On this huge table, the officer opens all 4 of my bags, one by one, and takes out every item individually, opening and unfolding them, checking everything. I must admit, during this entire process, he treated all of my stuff like they were priceless artifacts, unfolding them and laying them gently onto the table. As each bag was completely emptied, he ran his hands over every inch of the bags, and opened every pocket. Once again, he treated my stuff and my bags extremely gently. This went on for all 4 bags. The process took about 30 or 40 minutes. The only altercation of any kind that we had was when I reached for the first bag to open the lock for the guy. He sternly said, "Step back, Sir! Don't touch the bags! Stay over there!" I just answered, "Whoops! I'm sorry! I was just going to open the lock for you. I'll just tell you the combination." He calmed down and said, "OK. That would be great. I don't have my TSA lock key with me right now."

After that everything was fine. While he was searching the last bag, he even started talking to me... "Where are you coming from? Costa Rica? I hear it's pretty nice. Where do you live? What's your job?", etc. I took it as genuine conversation -- the Customs guys don't generally ask questions or talk with you as much as the Immigration guys do.

But here's the part that really made me groan... I'm standing there, and all 4 of my bags are completely empty, and all of stuff is strewn all over this huge table. The guy says, "I'm sorry about the inconvenience, but we have to do this occasionally, you know." I just answered, "It's no big deal. I still have over one hour before my flight leaves." Then the guy says, "OK. You can re-pack your bags and go, then."

I couldn't help myself. I just blurted out, loudly, "Say WHAT?! You're not going to re-pack my bags?" The guy, sort of half emotionless and half apologetic, said, "No, Sir. We're only allowed to do what is necessary to search the bags. We can't re-pack them." I just said, "Dude! That is just SO WRONG!" And there I am, staring at more than 10 square feet of baggage carnage.

After the fact, I do understand. Customs could be accused of planting something in my bags or damaging my stuff, if they re-pack my bags. But it took me about 20 minutes to re-pack everything, and at the end, I was just shoving stuff into the bags, and I was Super-PISSED!



5) APHIS. You pay Five Bucks for it every time that you fly into the USA. They help enforce USDA regulations -- particularly of concern for those on this board -- regulations concerning the importation of plants and animals into the USA. APHIS officers are usually not sworn U.S. law enforcement officers, and do not usually carry firearms or make arrests. However, they work closely with CBP in airport Immigration and Customs areas. Here's my first experience with APHIS:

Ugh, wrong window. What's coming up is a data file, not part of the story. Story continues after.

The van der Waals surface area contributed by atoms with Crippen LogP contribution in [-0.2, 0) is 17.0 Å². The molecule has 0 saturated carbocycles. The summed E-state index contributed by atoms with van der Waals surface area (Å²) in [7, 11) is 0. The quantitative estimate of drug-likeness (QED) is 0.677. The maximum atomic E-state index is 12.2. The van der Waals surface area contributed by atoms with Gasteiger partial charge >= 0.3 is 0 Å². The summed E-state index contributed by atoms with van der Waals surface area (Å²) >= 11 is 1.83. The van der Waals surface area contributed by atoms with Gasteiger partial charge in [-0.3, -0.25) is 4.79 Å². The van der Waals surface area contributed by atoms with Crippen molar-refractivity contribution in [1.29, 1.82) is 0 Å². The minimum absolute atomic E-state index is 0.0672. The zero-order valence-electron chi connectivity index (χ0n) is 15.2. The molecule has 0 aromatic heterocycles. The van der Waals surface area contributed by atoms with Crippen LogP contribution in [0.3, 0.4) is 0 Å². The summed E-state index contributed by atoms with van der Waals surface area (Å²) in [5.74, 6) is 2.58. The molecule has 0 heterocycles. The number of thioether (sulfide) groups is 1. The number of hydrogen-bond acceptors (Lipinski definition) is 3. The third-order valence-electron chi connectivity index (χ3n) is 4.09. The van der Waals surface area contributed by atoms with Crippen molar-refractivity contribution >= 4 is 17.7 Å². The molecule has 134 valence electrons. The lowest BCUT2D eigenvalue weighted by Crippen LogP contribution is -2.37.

Many years ago, I am re-entering the USA. I'm at baggage claim waiting for my checked bag. As the bags start coming out, I see this lady dressed in what looks sort of like a police uniform, but not exactly. She's walking towards my baggage carousel, with a Beagle, on a leash. Now, I've never seen a Beagle working in any kind of law enforcement, but I know they are pretty good hounds, and very adept in hunting and tracking roles. As this lady and her dog come walking up to our group of passengers, waiting for our bags, the dog starts sniffing peoples' carry-on bags... and even the people themselves. I was young at the time, and had not traveled much, at this point in my life. But I knew one thing... I was still at that point in my life where I was still up for trying almost anything, and on this particular trip, that included experimenting with marijuana, cocaine, and a few other substances. As the dog got closer to me, I started to sweat. I thought, "I'm screwed!"

Sure enough, when the dog got to me, it started intensely sniffing my hands and my front pockets and then sat down right in front of me and started making some soft, muted barking sounds. The lady asked me, "Sir, are you bringing anything back into the USA?" I answered, "No, " which was true, as far as I knew. She asked, "Do you have anything in your pockets?" I turned my front pockets out, and the only thing I had in either of them was a couple of $20 bills in one pocket.

Still, at this point, I thought for sure that I was going to the "little room" to talk to someone about my use of illegal drugs. What I understand now, that I did not understand then, is that nobody gives a shit what illegal drugs you sampled outside of the USA.

The lady said, "It's OK. He thought he smelled something on you. He's probably just trying to scam me for a treat. We give them treats when they find something. Did you eat anything on the plane that had fresh fruit in it?"

Me: Yeah. They served us a fruit plate before breakfast. Orange, Pineapple, Banana, and Strawberry slices... as I recall.

She: Oh. OK. That's all it is then.

Me: Really? I thought he was sniffing for drugs or something.

She: Oh, No! We don't do that. I work for the USDA. Beagles are the best for finding illegal fresh fruit and plant imports. CBP and the DEA use other dogs to look for drugs. Just remember... Never bring any fresh fruit or plants into the USA. You could introduce a bug or parasite that could wipe out a species of plant or animal.